Haitians are proud, proud of their heritage, proud of their culture, and of what they have accomplished. They need and want the help U.S. Americans are giving them but they do not want to be told what to do and how to manage their affairs. They want the relationship to be one of mutual respect. 

So, are Haitians happy or poor? Happiness seems indeed to be a matter of perspective. Despite meagre physical infrastructure, money, and comforts Haitians are happy for they have what they value most, community and family. We could all learn something from them. I know I have.

Written by Marty Maxwell

Bringing a Gift of Adventure

Tomorrow I will travel to Haiti with Claude Henry Pierre and Marty Maxwell, two new members of the steering committee of our Haiti EcoVillage School Partnership.  Claude will translate both the language and the culture for us while looking for ways to improve our long distance communication with our partners in Haiti.  Marty will study the prospects of forming a sewing business using the six machines that have been donated and the ample enthusiasm of the people to learn both how to sew at a commercial level and how to run a successful business.   

One of the joys during our trip will be to deliver many books for the children.  Supporters have been providing funds for books each year for the past 3 years. This year, for the first time, we have targeted a wide range of interests beyond just early Kreyol readers. Here are some of the books we will be taking to the school.

 Many of the early readers are in two languages – English & Kreyol or French & Kreyol – with familiar titles designed to expose children to the stories of the world. They will learn about the Little Red Hen, Aesop’s fables and Beowulf.

Many of the early readers are in two languages – English & Kreyol or French & Kreyol – with familiar titles designed to expose children to the stories of the world. They will learn about the Little Red Hen, Aesop’s fables and Beowulf.

 Some of the books about Haiti come in sets of 5 so they can be used for group reading in class.

Some of the books about Haiti come in sets of 5 so they can be used for group reading in class.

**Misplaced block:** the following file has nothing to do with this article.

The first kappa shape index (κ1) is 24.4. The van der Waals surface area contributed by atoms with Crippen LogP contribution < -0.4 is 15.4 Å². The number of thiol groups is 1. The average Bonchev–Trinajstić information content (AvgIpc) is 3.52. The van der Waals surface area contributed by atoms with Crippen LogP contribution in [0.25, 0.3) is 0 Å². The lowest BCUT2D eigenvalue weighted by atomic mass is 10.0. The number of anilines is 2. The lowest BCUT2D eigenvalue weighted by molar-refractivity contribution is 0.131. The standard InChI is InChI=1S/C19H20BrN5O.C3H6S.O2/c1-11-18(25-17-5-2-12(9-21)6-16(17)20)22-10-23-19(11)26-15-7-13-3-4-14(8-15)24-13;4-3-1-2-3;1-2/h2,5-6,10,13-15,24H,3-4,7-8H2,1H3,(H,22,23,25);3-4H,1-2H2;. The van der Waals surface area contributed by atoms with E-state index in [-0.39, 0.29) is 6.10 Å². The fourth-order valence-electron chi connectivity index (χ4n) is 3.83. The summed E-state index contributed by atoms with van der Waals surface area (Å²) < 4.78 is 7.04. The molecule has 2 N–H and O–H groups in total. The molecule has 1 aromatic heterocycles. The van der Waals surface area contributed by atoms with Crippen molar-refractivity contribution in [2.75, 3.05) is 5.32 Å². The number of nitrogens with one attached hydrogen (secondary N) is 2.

Can you figure out what story is told in the book titled Wow ak Jilyet? Many of the books are more advanced and tell stories about Africa and soccer. Think Shakespeare. Haitian kids must learn French so they can pass a national exam after the 8th grade and there are books to polish that new skill. Here’s a cool book about the caves of Haiti. Poetry. How about Songs for Kids in French and Kreyol?

Can you figure out what story is told in the book titled Wow ak Jilyet? Many of the books are more advanced and tell stories about Africa and soccer. Think Shakespeare. Haitian kids must learn French so they can pass a national exam after the 8th grade and there are books to polish that new skill. Here’s a cool book about the caves of Haiti. Poetry. How about Songs for Kids in French and Kreyol?

 From early reader content through 8th grade, we offer them English parallel text.

From early reader content through 8th grade, we offer them English parallel text.

 Our most ambitious experiment is the entire Harry Potter collection in French. We hope some children will become engrossed in Harry’s adventures so thoroughly that they master French in the process and discover the wonder of imagination and a culture far away.

Our most ambitious experiment is the entire Harry Potter collection in French. We hope some children will become engrossed in Harry’s adventures so thoroughly that they master French in the process and discover the wonder of imagination and a culture far away.

Follow our posts this week as we deliver the books and talk about our trip to the school and the EcoVillages.